While 55% of trans people who have lost a job due to bias and 51% of unemployed trans people have attempt suicide, that number rises to 60% for those who have worked in the informal, underground economy, particularly those involved in survival sex.
The rates of suicide attempts in education starts at 51% for those who are bullied and harassed, but then rises to 79% for those who were assaulted by teachers or staff. Of those students who were sexually assaulted 68 to 69% attempted suicide.
These numbers also rise by race. The 41% number given above is for the overall sample. But if we look at the different racial groups we see that White and Asian trans people have slightly lower rates of suicide attempts at 38% and 39% respectively. Obviously these numbers are still outragingly high. But the numbers rise above 41% for all other races. In acceding order, suicide attempts for trans people who are Latin@ is 44%, Black 45%, multiracial 54% and American Indian 56%.
The report shows that 45% of trans people between the ages of 18-44 have attempted suicide. It would seem that suicide attempts start to taper off for trans people from 45 years on, falling to 39% for those 45-54, 33% for those 55-64 and 16% for those 65 years and over.
However, again, a survey can only record numbers for people who have survived a suicide attempt. Obviously those who succeeded in killing themselves are not going to be around report back. So not only can we assume the real percentage of suicide attempts would be much higher than 41% if it included all the successful attempts, but also that trans people who successfully attempt suicide will be removed from the population at younger ages.
This would help explain why the reported rates of suicide attempts start to taper off after trans people reach middle age. That is, it is likely that suicide attempts are preventing a significant portion of the trans population from living beyond 45 years of age.
Of those trans people who live in violent/abusive households 65% have attempted suicide. This is twice the rate of suicide attempts (32%) for those trans people who say they’re family is accepting.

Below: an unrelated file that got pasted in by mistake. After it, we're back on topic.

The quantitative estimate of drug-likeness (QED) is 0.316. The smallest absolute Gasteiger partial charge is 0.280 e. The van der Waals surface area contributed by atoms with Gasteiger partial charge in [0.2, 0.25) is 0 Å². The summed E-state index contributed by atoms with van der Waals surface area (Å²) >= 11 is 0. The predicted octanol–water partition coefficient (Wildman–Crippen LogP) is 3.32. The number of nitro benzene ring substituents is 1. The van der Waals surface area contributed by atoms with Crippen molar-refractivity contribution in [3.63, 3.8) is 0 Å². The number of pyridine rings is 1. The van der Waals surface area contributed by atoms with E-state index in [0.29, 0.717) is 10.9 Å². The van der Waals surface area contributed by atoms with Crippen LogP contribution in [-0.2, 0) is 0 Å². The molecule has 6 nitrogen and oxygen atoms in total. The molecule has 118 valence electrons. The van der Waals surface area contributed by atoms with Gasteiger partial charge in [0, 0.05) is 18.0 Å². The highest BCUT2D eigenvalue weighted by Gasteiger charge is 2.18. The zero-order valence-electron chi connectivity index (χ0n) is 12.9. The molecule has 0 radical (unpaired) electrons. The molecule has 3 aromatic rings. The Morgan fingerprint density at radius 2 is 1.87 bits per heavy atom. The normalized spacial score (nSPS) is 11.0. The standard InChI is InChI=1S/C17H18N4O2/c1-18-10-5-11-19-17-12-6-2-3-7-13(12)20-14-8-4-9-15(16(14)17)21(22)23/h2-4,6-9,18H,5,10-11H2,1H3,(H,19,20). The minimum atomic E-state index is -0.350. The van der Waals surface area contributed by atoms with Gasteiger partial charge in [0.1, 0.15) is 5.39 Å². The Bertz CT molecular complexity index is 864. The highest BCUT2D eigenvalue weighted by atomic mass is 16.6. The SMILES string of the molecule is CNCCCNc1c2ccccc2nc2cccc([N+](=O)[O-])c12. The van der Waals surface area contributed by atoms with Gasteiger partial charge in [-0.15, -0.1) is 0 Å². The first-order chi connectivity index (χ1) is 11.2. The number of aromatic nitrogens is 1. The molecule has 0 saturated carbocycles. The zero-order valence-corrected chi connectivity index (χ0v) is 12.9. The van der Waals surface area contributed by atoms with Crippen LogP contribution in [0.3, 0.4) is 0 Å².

For trans people who have experienced homelessness 69% had reported attempting suicide, compared to 38% for those trans people who have always experienced stable housing.
Trans People are Survivors
It’s not hard to see how all these things begin to add up. If a trans person is experiencing violence in the home they may runaway and become homeless, and if they experience violence in school they may drop out, if they are homeless and/or drop out of school they’ll have a harder time finding steady, formal employment, if they can’t find formal employment or they live on the street they may turn survival work in the sex and drug trades in exchange for food, shelter and healthcare, which can increase their chances of being imprisoned, which leads to additional barriers to survival. Anyone of these things by itself could increase one’s desire to end their own life, so think about how each of these factors feed into and reinforce the others.
With such high rates of suicide attempts in the face of large-scale systematic oppression, it is fair to say that, for many, to be a trans person in the United States is to be a survivor. This is especially true for those who are trans women, poor and low-income trans people, trans immigrants, indigenous trans people and other trans people of color.
Chrishaun “CeCe” McDonald is a young African American trans woman currently being charged with two counts second degree murder following an incident on June 5th, 2011. Her case has drawn international attention and sparked a groundswell of community support. CeCe spoke to PrettyQueer on December 12th.
You can also sign the petition to free her.
Tom: What has really stunned me about your story is the community support. It seems like people all over the country are paying attention to the case.